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Background – Angular – Keycloak blog series Part 2
Welcome to part two of the blog series called
Integrating Keycloak with an Angular 4 web application. Before we continue where we left off in part one, let’s do a quick recap of part one as well as what we’ll cover in this part of the series.
In part one, we explored some background information regarding Keycloak and Angular. We then continued to download, install (extract), and start the Keycloak server; after which we logged in to the Administrator Console by making use of the administrator username and password combination for the Keycloak server. This leads us to part two of the series, where we’ll focus on setting up and configuring the Keycloak environment. Without further ado, let’s get started.
Creating a new realm on Keycloak
Assuming that you have your Keycloak server running and that you’re logged in to the Administration Console (see part one for more information), you should have an option to add a new realm by simply hovering your mouse over the
Select realm or
Master item on the top left edge of the screen. Click on the
Add realm button. An example can be seen in the figure below.
Enter a new realm name and make sure that the
Enabled toggle switch shows the value
ON, then click on the
Create button to create the new realm. Your realm name can be different than mine. Don’t use a name with spaces between letters, it’s bad practice and will result in potential errors at a later stage.
Once the realm has been created you can see all the available sections on the left-hand side of your screen in the administration sidebar. These options are broken up into two main groups, namely Configure and Manage. Both groups provide enough descriptive hints in their name to let you know what options fall under which.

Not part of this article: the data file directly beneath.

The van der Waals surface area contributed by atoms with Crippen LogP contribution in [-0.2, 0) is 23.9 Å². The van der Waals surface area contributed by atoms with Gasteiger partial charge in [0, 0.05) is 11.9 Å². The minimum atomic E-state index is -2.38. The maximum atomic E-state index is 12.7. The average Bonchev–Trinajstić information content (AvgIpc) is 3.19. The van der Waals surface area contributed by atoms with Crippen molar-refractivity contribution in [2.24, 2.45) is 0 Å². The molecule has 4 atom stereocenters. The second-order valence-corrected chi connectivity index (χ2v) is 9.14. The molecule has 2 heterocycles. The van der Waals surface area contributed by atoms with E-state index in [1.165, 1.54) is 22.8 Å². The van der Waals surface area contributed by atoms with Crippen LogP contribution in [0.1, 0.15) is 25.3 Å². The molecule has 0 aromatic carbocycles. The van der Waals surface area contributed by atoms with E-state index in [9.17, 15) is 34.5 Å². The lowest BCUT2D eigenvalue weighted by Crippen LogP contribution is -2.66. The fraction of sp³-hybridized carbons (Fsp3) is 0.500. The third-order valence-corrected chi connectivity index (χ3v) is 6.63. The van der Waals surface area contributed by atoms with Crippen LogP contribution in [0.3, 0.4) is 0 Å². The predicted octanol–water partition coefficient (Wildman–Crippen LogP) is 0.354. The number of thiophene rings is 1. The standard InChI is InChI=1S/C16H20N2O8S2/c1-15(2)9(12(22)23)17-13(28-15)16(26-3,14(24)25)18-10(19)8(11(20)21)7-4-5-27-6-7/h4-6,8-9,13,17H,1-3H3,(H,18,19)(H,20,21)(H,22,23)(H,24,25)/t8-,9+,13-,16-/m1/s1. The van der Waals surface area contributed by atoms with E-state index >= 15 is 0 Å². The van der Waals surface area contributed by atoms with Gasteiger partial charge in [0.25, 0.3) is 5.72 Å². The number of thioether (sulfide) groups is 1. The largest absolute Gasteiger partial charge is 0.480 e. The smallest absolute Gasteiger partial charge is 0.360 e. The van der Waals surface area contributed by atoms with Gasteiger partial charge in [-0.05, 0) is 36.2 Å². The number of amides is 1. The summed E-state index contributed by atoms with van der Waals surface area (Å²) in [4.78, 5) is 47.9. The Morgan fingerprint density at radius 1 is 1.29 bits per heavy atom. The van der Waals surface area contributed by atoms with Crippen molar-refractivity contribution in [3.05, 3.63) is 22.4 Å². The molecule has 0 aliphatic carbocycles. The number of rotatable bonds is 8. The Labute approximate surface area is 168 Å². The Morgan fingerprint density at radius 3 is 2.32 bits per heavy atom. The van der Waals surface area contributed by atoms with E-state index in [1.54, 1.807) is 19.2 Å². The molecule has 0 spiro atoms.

Creating Clients on Keycloak
Click on the
Clients item in the administration sidebar; doing this will show you a list of the already created clients for the specific realm. Bear in mind that when you create a new realm, Keycloak will automatically create default clients for that realm.
Click on the
Create button to the far right of your screen. Keycloak will then present us with the client creation page. Enter a client ID and click on save (you can edit this in the next page). Once you click save you’ll be presented with the client edit page. We are only concerned with the
Settings tab at the very top of this page for now.
I won’t go into detail on every option available on this page but rather focus on the ones that we’ll use. You can read through the Server Administration Guide for more information on the rest of the options available. Some of the values have already been populated automatically by the Keycloak application server. In the list below is a short description on each of the items that I’ll be using. My values will be displayed in
BOLD for each item.
Enabled– a client has to be enabled in order for it to obtain access tokens or initiate a login. Make sure this option is turned on. (
Client Protocol– this is automatically generated because we specified the Client Protocol on the previous page; this also provides you with the same options as the previous page. (
Access Type– you can choose which access type the client will make use of from a drop-down list. (
- Confidential – this means that clients require a secret key to initiate the login protocol.
- Public – this means that clients don’t require a secret key to initiate the login protocol.
- Bearer-only – this means that clients are web services that never initiate a login.
Standard Flow Enabled– this option should be turned on by default. It enables standard OpenID Connect redirect base authentication with an authentication code. In essence this enables support for ‘Authorization Code Flow’ for this client. (
Direct Access Grants Enabled– this option should be enabled by default. It enables support for Direct Access Grants, which means that the client has access to the username/password combination of the user and can exchange it directly with the Keycloak application server in order to obtain an access token. (